The Pipe Bomb: CM Punk becomes the Voice of the Voiceless

Brian Damage

On June 27th, 2011, after a match involving John Cena and R Truth…CM Punk sat with legs crossed at the top of the entrance ramp and poured his heart out to the WWE Universe. It, for all intents and purposes, was a shoot promo. It has since been called CM Punk’s “Pipe bomb.” Who knew just how long the effects of it would last?

In the weeks leading up to his departure, CM Punk referred to himself as the “Voice of the Voiceless.” A wrestler who would speak up for the fans of WWE and all the wrestlers in the back who were totally misused and underappreciated. Punk would eventually resign with WWE as a way to clear a path for the wrestlers who needed and deserved a proper push. Ultimately, Punk’s disenchantment with the company led him to quit and seemingly walk away for good.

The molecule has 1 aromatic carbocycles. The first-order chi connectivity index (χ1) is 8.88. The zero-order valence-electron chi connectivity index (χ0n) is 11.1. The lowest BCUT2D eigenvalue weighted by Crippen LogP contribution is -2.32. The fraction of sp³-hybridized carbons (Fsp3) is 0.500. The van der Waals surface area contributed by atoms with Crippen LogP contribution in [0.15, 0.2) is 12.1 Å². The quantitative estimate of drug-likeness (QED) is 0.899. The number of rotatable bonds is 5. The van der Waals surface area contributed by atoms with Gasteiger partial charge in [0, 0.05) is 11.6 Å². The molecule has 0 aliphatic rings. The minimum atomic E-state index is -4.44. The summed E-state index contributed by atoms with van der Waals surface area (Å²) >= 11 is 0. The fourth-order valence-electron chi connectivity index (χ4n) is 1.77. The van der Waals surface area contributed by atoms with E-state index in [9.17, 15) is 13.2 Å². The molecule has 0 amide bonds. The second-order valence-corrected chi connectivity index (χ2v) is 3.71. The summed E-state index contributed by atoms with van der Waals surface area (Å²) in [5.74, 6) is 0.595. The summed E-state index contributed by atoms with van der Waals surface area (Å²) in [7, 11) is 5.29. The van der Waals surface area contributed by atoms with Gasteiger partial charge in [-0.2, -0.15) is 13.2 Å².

In the time since that “Pipe bomb” promo was cut, things have certainly changed in WWE. More and more wrestlers who have or had indy credentials were being signed and given opportunities that quite frankly, probably weren’t going to get if that promo never happened. Maybe it was, in a strange way, the McMahon family’s wake up call. NXT was really the first brand that evolved and changed. It was no longer mostly filled with athletes from other sports trying to learn the basics of pro wrestling and sports entertainment, but legitimate independent stars from all over the world.